The deer park has been in the ownership of the Knatchbull family since 1486. When Mersham-le-Hatch (the Mansion House that lies to the south of the deer park) was completed in 1765 the deer park formed part of the parkland landscape designed to augment the views from the house.
The deer park was first enclosed to hold deer in 1618 by a grant from James I. Originally the park extended beyond its current southern boundary right up to the Mansion House. During the Second World War the land between the deer park and the Mansion House was ploughed up as part of the “dig for victory” campaign. In 2006 with the aid of funding from DEFRA and the Rail Link Countryside Initiative the process of returning this area of arable land to pasture and incorporating it into the deer park again was commenced – and in the early part of 2009 deer were reintroduced. The deer grazing in the park today are directly descended from the original deer herd of the 17th century.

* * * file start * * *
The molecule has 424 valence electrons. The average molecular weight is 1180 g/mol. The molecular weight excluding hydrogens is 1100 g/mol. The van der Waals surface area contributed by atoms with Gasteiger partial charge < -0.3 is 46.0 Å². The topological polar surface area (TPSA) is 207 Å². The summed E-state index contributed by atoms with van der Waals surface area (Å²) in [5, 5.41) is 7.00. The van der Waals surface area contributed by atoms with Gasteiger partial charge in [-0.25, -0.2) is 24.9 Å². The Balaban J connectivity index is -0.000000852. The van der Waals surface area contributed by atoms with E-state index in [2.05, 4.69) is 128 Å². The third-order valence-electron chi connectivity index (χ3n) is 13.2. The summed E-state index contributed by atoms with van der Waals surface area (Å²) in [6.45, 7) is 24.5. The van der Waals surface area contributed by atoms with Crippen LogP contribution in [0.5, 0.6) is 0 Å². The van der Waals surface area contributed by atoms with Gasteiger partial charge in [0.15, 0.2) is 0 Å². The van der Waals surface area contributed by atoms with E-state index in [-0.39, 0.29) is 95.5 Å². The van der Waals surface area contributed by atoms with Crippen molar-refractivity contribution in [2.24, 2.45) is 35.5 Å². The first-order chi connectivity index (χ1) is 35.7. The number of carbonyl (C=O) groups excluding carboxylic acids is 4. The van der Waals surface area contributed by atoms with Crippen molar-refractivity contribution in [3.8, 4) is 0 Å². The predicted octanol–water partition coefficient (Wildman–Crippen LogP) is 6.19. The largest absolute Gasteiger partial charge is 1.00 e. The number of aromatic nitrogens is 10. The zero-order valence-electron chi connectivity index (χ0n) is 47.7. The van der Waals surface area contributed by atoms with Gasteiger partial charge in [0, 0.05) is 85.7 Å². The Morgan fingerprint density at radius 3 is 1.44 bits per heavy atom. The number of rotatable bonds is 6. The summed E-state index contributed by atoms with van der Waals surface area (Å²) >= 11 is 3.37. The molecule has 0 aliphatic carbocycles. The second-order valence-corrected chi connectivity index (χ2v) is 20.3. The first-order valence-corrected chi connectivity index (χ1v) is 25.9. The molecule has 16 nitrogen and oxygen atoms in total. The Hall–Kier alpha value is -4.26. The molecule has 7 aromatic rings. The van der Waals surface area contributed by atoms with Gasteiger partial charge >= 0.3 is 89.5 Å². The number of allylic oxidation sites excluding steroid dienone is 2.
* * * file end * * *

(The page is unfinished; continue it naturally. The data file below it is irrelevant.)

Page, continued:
In 1987 the deer park (together with two adjoining areas of woodland) was designated as a Site of Special Scientific Interest principally because of the uniqueness of the acid grassland on the site and the diverse range of insect life that it supports. The areas of woodland adjacent to the deer park consist of ancient pollarded hornbeam.